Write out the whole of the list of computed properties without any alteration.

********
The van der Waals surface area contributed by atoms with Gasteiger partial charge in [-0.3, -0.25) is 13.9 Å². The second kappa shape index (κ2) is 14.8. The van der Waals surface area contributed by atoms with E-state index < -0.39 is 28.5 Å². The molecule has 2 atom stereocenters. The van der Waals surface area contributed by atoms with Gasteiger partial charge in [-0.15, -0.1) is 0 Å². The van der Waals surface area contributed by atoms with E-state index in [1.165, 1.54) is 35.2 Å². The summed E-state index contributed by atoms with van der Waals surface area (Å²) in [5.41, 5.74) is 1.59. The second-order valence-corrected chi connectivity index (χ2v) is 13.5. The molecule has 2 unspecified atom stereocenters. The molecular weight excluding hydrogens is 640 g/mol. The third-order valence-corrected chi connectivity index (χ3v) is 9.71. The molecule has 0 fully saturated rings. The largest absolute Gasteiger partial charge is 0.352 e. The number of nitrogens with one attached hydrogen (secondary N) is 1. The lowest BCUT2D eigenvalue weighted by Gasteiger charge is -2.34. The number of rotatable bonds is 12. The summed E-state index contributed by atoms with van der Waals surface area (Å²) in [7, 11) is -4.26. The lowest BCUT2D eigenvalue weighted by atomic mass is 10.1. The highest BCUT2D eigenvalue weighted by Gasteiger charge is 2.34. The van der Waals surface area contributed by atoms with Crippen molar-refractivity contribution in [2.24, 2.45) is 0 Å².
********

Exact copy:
The van der Waals surface area contributed by atoms with Gasteiger partial charge in [-0.3, -0.25) is 13.9 Å². The second kappa shape index (κ2) is 14.8. The van der Waals surface area contributed by atoms with E-state index < -0.39 is 28.5 Å². The molecule has 2 atom stereocenters. The van der Waals surface area contributed by atoms with Gasteiger partial charge in [-0.15, -0.1) is 0 Å². The van der Waals surface area contributed by atoms with E-state index in [1.165, 1.54) is 35.2 Å². The summed E-state index contributed by atoms with van der Waals surface area (Å²) in [5.41, 5.74) is 1.59. The second-order valence-corrected chi connectivity index (χ2v) is 13.5. The molecule has 2 unspecified atom stereocenters. The molecular weight excluding hydrogens is 640 g/mol. The third-order valence-corrected chi connectivity index (χ3v) is 9.71. The molecule has 0 fully saturated rings. The largest absolute Gasteiger partial charge is 0.352 e. The number of nitrogens with one attached hydrogen (secondary N) is 1. The lowest BCUT2D eigenvalue weighted by Gasteiger charge is -2.34. The number of rotatable bonds is 12. The summed E-state index contributed by atoms with van der Waals surface area (Å²) in [7, 11) is -4.26. The lowest BCUT2D eigenvalue weighted by atomic mass is 10.1. The highest BCUT2D eigenvalue weighted by Gasteiger charge is 2.34. The van der Waals surface area contributed by atoms with Crippen molar-refractivity contribution in [2.24, 2.45) is 0 Å².